Nothing being more certain than death, and nothing more uncertain than its hour, being stricken with a dangerous bodily malady, but sane of mind, I desire to settle my affairs, explaining how I intend that my last will be carried out by testamentary executor … a sale shall be made of all that remains, which, together with my small lot, I bequeath to serve in perpetuity to the founding of a hospital for the sick of the City of New Orleans, without anyone being able to change my purpose, and to secure the things necessary to succor the sick.
These words written more than 250 years ago are part of the Last Will and Testament of Jean Louis dated November 16, 1735. Jean Louis, a French seaman who built boats in New Orleans, bequeathed his holdings to the founding and maintenance of Charity Hospital, a hospital for the indigent sick of the colony of New Orleans.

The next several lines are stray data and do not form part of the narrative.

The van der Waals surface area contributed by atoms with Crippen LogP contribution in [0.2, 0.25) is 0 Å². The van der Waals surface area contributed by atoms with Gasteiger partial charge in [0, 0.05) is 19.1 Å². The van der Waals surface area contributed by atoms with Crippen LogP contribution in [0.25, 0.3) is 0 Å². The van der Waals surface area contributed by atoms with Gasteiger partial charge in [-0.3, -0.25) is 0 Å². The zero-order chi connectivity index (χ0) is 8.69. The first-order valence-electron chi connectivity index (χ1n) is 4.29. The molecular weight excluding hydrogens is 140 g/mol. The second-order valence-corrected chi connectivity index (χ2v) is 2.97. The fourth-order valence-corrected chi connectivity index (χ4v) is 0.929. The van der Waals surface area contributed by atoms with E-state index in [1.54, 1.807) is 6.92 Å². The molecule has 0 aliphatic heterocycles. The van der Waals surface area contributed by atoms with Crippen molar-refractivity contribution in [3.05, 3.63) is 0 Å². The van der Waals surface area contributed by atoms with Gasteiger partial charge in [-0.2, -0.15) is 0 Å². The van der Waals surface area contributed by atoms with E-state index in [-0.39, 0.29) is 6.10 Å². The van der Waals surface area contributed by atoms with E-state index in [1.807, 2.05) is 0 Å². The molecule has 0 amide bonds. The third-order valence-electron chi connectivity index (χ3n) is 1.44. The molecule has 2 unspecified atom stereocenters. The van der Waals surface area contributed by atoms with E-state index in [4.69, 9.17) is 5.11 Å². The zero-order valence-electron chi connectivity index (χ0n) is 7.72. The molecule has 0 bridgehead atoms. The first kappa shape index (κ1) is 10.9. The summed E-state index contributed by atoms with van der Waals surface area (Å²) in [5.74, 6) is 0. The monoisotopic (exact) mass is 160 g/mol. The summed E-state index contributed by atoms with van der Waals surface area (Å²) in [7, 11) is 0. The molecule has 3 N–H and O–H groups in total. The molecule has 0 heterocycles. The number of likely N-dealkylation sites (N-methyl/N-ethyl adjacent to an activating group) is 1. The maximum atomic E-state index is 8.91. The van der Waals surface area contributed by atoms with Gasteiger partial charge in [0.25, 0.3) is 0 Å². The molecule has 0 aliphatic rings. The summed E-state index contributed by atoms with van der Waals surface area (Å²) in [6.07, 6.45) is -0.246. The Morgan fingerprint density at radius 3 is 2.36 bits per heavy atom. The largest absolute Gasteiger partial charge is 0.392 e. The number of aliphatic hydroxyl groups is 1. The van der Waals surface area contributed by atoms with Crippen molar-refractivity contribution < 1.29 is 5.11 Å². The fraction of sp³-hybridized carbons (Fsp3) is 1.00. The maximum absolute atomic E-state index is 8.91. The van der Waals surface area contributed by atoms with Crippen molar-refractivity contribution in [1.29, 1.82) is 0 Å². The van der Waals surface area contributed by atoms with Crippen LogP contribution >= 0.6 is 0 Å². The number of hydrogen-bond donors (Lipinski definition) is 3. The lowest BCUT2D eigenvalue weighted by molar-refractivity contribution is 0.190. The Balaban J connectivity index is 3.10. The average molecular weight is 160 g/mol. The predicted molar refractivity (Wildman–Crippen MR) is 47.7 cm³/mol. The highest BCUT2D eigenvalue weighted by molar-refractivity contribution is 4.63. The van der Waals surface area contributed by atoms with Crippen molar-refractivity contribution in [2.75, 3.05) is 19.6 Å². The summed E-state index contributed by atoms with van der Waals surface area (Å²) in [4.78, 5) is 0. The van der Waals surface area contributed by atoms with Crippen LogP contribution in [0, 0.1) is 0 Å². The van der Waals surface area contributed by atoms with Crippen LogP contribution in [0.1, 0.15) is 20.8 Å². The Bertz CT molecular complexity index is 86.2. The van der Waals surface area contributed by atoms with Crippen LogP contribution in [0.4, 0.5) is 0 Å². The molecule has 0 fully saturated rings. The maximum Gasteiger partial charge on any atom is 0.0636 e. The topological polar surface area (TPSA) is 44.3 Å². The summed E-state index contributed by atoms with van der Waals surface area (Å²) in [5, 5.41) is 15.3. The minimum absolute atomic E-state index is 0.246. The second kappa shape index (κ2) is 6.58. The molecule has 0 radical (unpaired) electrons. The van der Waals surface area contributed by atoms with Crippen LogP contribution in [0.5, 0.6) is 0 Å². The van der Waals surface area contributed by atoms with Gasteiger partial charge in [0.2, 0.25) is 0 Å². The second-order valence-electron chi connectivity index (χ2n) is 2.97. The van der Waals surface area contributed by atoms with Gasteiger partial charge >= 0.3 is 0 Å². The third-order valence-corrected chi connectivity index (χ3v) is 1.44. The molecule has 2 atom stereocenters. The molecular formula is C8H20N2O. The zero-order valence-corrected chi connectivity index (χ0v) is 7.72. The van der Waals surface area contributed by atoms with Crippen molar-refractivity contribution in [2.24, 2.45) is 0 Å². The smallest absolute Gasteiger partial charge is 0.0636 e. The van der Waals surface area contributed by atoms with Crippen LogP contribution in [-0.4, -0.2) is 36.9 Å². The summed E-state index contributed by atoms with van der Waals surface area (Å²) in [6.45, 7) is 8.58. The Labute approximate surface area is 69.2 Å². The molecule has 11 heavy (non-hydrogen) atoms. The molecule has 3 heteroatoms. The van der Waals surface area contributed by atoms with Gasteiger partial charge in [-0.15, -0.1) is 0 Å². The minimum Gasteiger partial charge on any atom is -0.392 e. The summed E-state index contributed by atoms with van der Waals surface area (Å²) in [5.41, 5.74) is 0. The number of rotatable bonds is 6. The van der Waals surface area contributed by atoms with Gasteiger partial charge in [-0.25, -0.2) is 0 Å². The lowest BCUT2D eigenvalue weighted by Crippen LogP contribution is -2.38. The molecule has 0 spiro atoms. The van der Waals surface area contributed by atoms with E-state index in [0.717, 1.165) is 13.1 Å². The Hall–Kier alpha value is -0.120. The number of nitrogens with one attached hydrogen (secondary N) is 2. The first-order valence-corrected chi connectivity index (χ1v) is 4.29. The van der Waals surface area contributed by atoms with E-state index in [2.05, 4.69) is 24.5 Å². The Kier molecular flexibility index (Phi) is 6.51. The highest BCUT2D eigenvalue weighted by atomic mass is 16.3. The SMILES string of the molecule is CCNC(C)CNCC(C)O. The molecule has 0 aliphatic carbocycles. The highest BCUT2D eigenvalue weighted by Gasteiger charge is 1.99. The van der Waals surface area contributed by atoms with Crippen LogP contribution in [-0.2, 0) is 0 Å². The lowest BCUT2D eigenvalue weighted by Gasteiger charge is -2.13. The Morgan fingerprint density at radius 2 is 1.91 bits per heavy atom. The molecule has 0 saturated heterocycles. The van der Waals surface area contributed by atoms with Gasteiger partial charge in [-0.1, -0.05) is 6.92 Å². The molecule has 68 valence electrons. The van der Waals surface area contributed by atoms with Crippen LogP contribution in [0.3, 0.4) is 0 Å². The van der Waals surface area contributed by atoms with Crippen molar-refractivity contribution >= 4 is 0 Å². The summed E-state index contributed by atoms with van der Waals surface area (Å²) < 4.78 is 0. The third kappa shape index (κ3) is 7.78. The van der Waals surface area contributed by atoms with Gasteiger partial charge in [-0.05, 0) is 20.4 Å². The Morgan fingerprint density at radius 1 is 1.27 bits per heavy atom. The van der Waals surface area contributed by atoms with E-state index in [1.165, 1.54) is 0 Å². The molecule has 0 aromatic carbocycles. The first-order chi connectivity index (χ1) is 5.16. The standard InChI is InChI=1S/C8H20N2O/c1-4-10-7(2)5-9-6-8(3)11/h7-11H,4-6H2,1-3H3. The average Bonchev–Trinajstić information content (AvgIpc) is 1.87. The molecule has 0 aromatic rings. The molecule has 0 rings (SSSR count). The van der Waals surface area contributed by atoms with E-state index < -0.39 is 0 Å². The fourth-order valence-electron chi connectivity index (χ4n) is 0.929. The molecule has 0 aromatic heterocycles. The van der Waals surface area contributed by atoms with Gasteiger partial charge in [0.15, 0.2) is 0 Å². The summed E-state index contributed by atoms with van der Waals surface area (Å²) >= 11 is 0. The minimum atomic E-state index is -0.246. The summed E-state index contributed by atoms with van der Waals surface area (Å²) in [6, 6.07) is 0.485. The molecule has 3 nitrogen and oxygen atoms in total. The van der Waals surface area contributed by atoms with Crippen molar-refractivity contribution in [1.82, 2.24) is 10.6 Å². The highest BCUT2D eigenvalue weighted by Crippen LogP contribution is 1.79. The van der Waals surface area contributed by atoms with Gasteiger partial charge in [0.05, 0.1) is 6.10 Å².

He left 200 Livres to "the poor who are too proud to beg and one hundred livres to procure clothes for the most needy orphans". What ever else he possessed was to go toward founding the hospital. $4,000 was the legacy. Bienville wrote to France that the hospital would be used to put the street beggars to work. A hurricane blew the building down 40 years after being built. The facility was rebuilt (1784) and supported by Don Andres Almonester y Roxas who became its administrator, appointed by the King of Spain and named the Hospice of St Charles in his honour.